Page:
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Published:11 June 2009
A powerful image from fishing around the world in The End of the Line
A powerful image from fishing around the world in The End of the Line
Fish stocks crisis goes even deeper

Directed by Robert Murray
Certificate U

IF you saw a restaurant menu advertising prime cuts of giant panda, or offering a rhino stew, you would quite rightly be disgusted, and public opinion would quickly ensure that the eatery in question would be forced to change what its kitchen fridges held.
But across the world, and in leading restaurants such as Nobu, a magnificent creature on the verge of extinction is readily available.
The animal in question is the blue fin tuna, one of the most beautiful of big fish, and as this new film by Rupert Murray explains, its fate is symptomatic of the oceanic crisis that faces us.
This is a super-scary environmental catastrophe piece in the same vein as global warming eco-flick The Age of Stupid. We’re told that we have now reached a crucial tipping point: either we make a global effort to tackle the fact we take too much fish from the oceans, or face a future where our seas are simply mud and worms, and nothing else.
Murray based his film on a book by veteran Daily Telegraph reporter Charles Clover and it identifies a variety of villains: they range from the companies who build giant trawlers to scrape the bottom of the sea bed clean of all creatures, to Chinese civil servants.
For much of the 1990s and the early 21st century, world statistics on fish stocks were skewed because lowly Chinese government workers simply made up the numbers of fish they were catching to please those higher up in the fishing department. While across the world data showed catches were falling disastrously, the fake Chinese figures meant scientists looked at a global view and thought stocks were steady as catches seemed to be increasing.
Rupert believes the inability to accept that we have reached a crisis point with fish stocks comes from a variety of causes. The fact that fishermen know better than anyone else where to catch fish – this is a talent passed down by generations and is now enhanced by the technology they have at their disposal, ranging from sonar to spotter planes – means they may be able to hunt down shoals with deadly efficiency, leading to fishermen sometimes thinking there must be lots left as they are still bringing in hauls.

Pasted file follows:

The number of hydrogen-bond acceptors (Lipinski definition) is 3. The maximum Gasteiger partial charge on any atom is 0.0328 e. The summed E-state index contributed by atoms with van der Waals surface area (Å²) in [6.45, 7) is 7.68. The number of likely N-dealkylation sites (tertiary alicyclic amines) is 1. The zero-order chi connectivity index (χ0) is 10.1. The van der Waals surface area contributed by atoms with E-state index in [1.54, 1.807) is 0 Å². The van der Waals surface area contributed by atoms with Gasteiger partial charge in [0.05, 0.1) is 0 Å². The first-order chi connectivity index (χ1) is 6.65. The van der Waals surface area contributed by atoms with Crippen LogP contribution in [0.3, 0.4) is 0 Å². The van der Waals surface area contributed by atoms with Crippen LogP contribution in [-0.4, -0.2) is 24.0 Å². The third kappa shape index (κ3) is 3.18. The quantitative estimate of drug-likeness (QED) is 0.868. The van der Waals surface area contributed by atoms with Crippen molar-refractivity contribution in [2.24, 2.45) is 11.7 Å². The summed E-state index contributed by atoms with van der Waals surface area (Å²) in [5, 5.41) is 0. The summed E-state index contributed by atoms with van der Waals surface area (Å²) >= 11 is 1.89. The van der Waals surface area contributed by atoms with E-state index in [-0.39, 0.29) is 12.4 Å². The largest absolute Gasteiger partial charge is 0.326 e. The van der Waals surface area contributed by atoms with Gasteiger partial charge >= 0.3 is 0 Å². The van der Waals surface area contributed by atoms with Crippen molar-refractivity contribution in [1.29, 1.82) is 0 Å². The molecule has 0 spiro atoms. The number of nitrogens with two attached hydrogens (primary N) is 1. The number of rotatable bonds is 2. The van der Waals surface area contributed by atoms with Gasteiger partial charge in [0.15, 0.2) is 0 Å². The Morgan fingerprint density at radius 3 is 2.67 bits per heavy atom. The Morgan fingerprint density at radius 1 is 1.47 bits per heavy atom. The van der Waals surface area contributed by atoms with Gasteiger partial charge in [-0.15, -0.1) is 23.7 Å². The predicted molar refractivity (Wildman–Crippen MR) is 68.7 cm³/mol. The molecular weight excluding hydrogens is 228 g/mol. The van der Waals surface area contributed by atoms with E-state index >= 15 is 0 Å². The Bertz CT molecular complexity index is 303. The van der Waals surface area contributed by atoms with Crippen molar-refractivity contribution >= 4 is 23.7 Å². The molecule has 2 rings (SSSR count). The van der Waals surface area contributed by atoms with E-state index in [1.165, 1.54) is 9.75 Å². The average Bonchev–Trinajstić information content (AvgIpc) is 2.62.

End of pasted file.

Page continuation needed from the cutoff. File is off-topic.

“Individuals’ stories do not represent a bigger picture,” Rupert concludes.
Devastating facts roll off the screen. There are 1.5 billion hooks on long lines out there and the lines themselves could stretch around the globe 600 times over. The industry’s capacity is such that the fleets could catch the remaining fish in the sea four times over.
“Often there is a feeling that science has let fishermen down in the past so many times they just do not trust the scientists,” says Rupert. “They feel that scientists sit in their labs and do not go out on the boats and survey the stocks properly.
“They understandably can be sceptical when someone shows up from somewhere like London and says ‘There is a real problem here’.”
The film pays respect to the job the fishing industry does while pointing out that the fate of fish populations and fishermen go hand in hand.
And this means fishing communities must take the lead in preserving what is left – and helping the oceans make a full recovery.
Rupert’s film, with its worldwide reach, interesting interviews, balanced arguments and sumptuous footage of the beasts of the deep, is both an informative call to arms and an enthralling piece of film-making as we get to head out to sea in all conditions.

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